Tuesday, September 17, 2019

Comments by David W.

Showing 3 of 3 comments.

  • Hello, Phil,

    Two ways of moving forward:

    1. The 2017 New Year’s Resolutions here:

    http://bizomadness.blogspot.ca/2016/12/starting-new-year-with-bang-medley-of.html

    2. The “Transformation Triangle” described in this 2007 presentation:

    http://psychrights.org/education/C-Ville07/C-VilleCAC.pdf

    *

    Just a quick comment: The three corners of the triangle are Public Attitudes, Other Choices and Strategic Litigation. One way to change public attitudes is just to write letters drawing attention to the “Unrecognised Facts” at the Council for Evidence-based Psychiatry, based in the UK: http://www.cepuk.org.

  • Hi, Craig, thank you for clarifying that you volunteer to work with CAIM of the American Psychiatric Association and are not employed by them. I apologize for the error.

    I read in other comments attached to your article that someone has seen that in Psychiatric Times lately: “Yoga, deep breathing, and other non-drug options are getting almost equal airtime to traditional psychiatric approaches.” This is a good sign. Perhaps more psychiatrists are now “woke” in the parlance.

    But like that “woke” right-wing radio host, the history of mainstream psychiatry is recorded and is unescapable. You only have to read accounts of what are labeled “Psychiatric Torture” at the Center for the Human Rights of Users and Survivors of Psychiatry (chrusp.org), the Everyday Horrors of the Mental Health System (http://psychrights.org/horrors.htm) at PsychRights, and the personal stories revealed here at Mad In America and many other places. In fact, to bring it back to Mad In America, in a recent interview article, one psychologist identified two psychiatrists, one who did this:

    “What was interesting was I saw a number of psychiatrists’ kids who were seriously troubled — it wasn’t always psychosis, also other diagnoses — because I was the only one in the area who didn’t use medication and the psychiatrists didn’t want their kids on medication. This included the children of a psychiatrist who treated kids and used medication for all the kids in his practice, but he didn’t want his own children on anything. So that was interesting.”

    and another who moved away from psychotherapy for this reason:

    “I found out later he stopped doing psychotherapy and was only prescribing drugs. I ran into him at a restaurant one day and asked him why he stopped doing therapy with patients. He said, “As a psychiatrist doing psychotherapy I can charge about $200 for a one hour session… if I medicate, I can see four people for 15 minutes each in the same amount of time, for $800 per hour. And if I shock people, I can charge $1500 a pop and it only takes 15 minutes. Do the math, do the math.” And he walked away while I just stood there. That’s the name of the game for most psychiatrists and most pediatricians.”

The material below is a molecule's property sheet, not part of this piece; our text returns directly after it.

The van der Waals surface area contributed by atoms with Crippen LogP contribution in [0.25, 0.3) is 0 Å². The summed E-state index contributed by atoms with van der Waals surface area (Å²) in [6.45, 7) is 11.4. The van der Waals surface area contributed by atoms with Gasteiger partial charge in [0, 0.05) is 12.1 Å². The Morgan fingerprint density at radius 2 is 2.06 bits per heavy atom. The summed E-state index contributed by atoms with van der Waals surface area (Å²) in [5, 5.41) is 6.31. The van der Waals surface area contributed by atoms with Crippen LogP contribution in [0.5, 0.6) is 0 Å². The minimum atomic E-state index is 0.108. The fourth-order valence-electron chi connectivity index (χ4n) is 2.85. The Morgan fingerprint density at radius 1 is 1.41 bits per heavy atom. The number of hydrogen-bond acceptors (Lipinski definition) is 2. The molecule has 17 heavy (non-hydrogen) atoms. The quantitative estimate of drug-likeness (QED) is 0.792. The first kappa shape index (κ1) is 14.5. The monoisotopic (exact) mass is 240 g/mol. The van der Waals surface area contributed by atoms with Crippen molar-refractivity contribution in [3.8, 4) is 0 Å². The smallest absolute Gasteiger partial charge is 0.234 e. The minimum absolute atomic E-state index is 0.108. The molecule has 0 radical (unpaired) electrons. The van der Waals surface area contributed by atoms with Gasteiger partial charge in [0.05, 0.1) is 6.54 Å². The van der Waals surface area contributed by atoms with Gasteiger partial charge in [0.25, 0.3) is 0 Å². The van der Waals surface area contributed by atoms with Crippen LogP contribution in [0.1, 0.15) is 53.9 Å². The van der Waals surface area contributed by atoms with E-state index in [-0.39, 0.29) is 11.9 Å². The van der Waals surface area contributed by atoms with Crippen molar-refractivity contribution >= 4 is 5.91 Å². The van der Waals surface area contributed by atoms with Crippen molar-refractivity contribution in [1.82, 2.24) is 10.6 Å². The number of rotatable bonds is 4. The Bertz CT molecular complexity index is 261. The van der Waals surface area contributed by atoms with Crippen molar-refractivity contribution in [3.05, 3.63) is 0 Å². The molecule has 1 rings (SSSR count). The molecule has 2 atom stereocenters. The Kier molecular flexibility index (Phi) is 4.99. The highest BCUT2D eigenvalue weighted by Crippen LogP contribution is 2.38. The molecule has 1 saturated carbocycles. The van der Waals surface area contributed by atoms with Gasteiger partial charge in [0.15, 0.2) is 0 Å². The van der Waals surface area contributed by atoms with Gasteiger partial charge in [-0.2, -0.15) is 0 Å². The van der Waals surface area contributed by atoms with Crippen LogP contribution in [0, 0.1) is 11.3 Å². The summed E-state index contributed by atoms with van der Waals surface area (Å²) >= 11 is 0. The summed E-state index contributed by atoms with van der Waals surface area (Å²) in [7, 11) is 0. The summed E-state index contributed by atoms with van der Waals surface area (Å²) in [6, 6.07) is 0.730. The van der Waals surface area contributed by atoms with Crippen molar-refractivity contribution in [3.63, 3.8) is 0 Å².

So, no, the problem is not one just of inertia. The bottom line is that mainstream psychiatry is now in very bad shape for lots of reasons. You have many hundreds of thousands (millions?) of people on powerful brain-altering drugs for no scientific reason and there doesn’t seem to be a way out for mainstream psychiatry.

    But there is a way out. It’s Proposal (1) on the ISPS-US Moving Forward map and here’s a direct link in Outline View: debategraph.org/prop1sum. I will explain it briefly here and you can look at the detail if you’re interested. What is another major problem with mainstream psychiatry? It does not and never has cured anybody. Unlike any other branch of “medicine” mainstream psychiatry has never cured a single person. All it does is create patients. Now imagine that the reverse happens. A patient is put on drugs, is on them for a time and is then weaned off them, taking into account there may be withdrawal effects. They are re-examined and pronounced “symptom”-free. Is this not a cure? Is this not what mainstream psychiatry wants? To stress the obvious: I don’t believe in mainstream psychiatry at all, but if mainstream psychiatry wants a way out of the dilemma it’s in, here is one way. And perhaps we need a “Truth and Reconciliation Commission.”

    Finally, I hope that your reading of the articles here at Mad In America convinces you to volunteer to work for a non-psychiatric organization. Communicators of your calibre are sorely needed. Blue is a great choice for the diagram, by the way. The color of the sky, an “over-arching” approach… Was that deliberate? I’m guessing so. (But I still, as I said in my earlier comment, disagree with the chart itself).

  • I like this article, Craig, but your chart is wrong. On the line “symptom relief” (I dislike the word “symptom”) you have a number of possible solutions: psychotropic drugs, herbs, sensory therapy and electricity and magnetism. Unfortunately you haven’t included “psychosocial therapies” on this line. I suggest you take a look at the ISPS-US map on this subject, the Moving Forward map: debategraph.org/imfev. It might give some ideas. I also note from your bio. that you are employed by the American Psychiatric Association to communicate “alternative” mental health information. I must say I think of the non-drug therapies that have been proven to work for people in distress as *competing* therapies, not “alternative.” “Alternative” has that horrible overtone of “not-official” and I’m sure that’s not what you mean to communicate here.